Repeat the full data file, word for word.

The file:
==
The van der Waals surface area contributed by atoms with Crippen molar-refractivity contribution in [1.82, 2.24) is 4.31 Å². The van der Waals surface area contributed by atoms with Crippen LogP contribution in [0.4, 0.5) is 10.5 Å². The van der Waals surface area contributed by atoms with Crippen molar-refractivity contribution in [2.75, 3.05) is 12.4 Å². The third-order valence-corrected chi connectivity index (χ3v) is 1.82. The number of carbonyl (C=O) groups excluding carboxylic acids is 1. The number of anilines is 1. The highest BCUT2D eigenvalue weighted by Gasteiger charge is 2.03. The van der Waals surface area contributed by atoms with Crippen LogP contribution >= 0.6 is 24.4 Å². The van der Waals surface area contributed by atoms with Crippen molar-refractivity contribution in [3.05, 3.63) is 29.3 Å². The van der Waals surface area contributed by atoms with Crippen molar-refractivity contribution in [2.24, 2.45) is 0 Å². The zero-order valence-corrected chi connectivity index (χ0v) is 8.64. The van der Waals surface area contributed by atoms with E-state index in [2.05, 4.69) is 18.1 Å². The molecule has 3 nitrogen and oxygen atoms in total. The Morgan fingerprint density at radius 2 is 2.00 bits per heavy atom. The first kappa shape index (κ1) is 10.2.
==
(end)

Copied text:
The van der Waals surface area contributed by atoms with Crippen molar-refractivity contribution in [1.82, 2.24) is 4.31 Å². The van der Waals surface area contributed by atoms with Crippen LogP contribution in [0.4, 0.5) is 10.5 Å². The van der Waals surface area contributed by atoms with Crippen molar-refractivity contribution in [2.75, 3.05) is 12.4 Å². The third-order valence-corrected chi connectivity index (χ3v) is 1.82. The number of carbonyl (C=O) groups excluding carboxylic acids is 1. The number of anilines is 1. The highest BCUT2D eigenvalue weighted by Gasteiger charge is 2.03. The van der Waals surface area contributed by atoms with Crippen LogP contribution >= 0.6 is 24.4 Å². The van der Waals surface area contributed by atoms with Crippen molar-refractivity contribution in [3.05, 3.63) is 29.3 Å². The van der Waals surface area contributed by atoms with Crippen molar-refractivity contribution in [2.24, 2.45) is 0 Å². The zero-order valence-corrected chi connectivity index (χ0v) is 8.64. The van der Waals surface area contributed by atoms with E-state index in [2.05, 4.69) is 18.1 Å². The molecule has 3 nitrogen and oxygen atoms in total. The Morgan fingerprint density at radius 2 is 2.00 bits per heavy atom. The first kappa shape index (κ1) is 10.2.